Computer Ports Explained

Spend any time shopping for new desktops or laptops for your small business, and you might spy a few unfamiliar ports here and there. As you may know, ports are input or output jacks for the peripherals a computer can use, from USB flash memory drives to mice to monitors. As time has passed, some ports have become faster and faster, even though they may look about the same as they did a decade ago. Others have all but disappeared entirely. The march of technology that has given us e-commerce transaction databases, high-definition video, and digital photos with more megapixels also spurs the industry to develop faster interfaces (not to mention faster broadband Internet connections) to carry all that data. Ports that can’t keep up, or can’t be upgraded to speedier versions of themselves due to technological constraints, are left behind. The ports a PC supports depend on the chips built onto or attached to its motherboard. Its chipset (core logic) may have built-in USB and Ethernet capability, for example, while a third party chip added by the motherboard manufacturer adds support for audio. Meanwhile, the CPU might have on-die graphics capabilities to power the motherboard’s video outputs, while a chip on an expansion card adds eSATA (external Serial Advanced Technology Attachment) for swift backups to an external hard drive. In all cases, driver software and/or the motherboard’s BIOS (Basic Input/Output System) allow the ports to work with the computer’s operating system. In the interests of space, we’ll focus on the more recent port technologies in this article. And because several of them have miniaturized versions used in mobile devices, such as the smart phones and tablets invading the business world, we’ll mention those as applicable.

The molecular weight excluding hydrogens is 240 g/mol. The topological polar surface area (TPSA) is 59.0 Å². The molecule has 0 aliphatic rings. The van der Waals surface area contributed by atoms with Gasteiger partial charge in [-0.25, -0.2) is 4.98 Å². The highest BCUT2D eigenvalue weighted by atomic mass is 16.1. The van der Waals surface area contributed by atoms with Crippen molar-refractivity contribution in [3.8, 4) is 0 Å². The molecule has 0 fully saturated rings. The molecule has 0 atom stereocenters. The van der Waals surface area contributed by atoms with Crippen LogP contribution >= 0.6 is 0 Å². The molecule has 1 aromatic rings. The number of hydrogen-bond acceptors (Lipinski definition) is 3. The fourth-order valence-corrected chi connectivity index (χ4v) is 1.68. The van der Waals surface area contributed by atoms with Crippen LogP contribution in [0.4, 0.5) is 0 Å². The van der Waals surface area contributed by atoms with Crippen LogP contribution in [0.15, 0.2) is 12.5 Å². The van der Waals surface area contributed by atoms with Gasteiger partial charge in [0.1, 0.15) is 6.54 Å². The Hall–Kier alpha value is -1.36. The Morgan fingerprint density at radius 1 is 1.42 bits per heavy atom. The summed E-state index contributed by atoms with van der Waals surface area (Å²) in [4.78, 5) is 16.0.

USB 3.0

The wildly popular USB interface is available in a long-awaited third version. USB 3.0, marketed as Super- Speed USB, has a theoretical speed of 5Gbps (gigabits per second), or 625MBps (megabytes per second). Even though real-world performance is somewhat slower, as with all such interfaces, that’s still more than fast enough to keep the new port from bogging down transfers to external hard drives and current SSDs (solid-state drives). USB 3.0 ports are easy to spot because their center posts are bright blue. Otherwise, USB 3.0 ports are shaped just like USB 2.0/1.1 connectors, namely a rectangular port with a rectangular post (Type A) on the PC end and a square with two beveled corners (Type B) on the peripheral end. Best of all, version 3.0 is backward compatible with USB 2.0 and 1.1 devices. Those older drives and input devices still run at their original speeds, however. USB has mini and micro versions, too. In fact, many phones, MP3 players, and other devices recharge their batteries through micro USB. Therefore, if you’re buying new computers in today’s mobile office environment, it’s important to purchase models with sleep-and-charge USB ports. These can continue to charge devices even while the PC is turned off or in Sleep mode.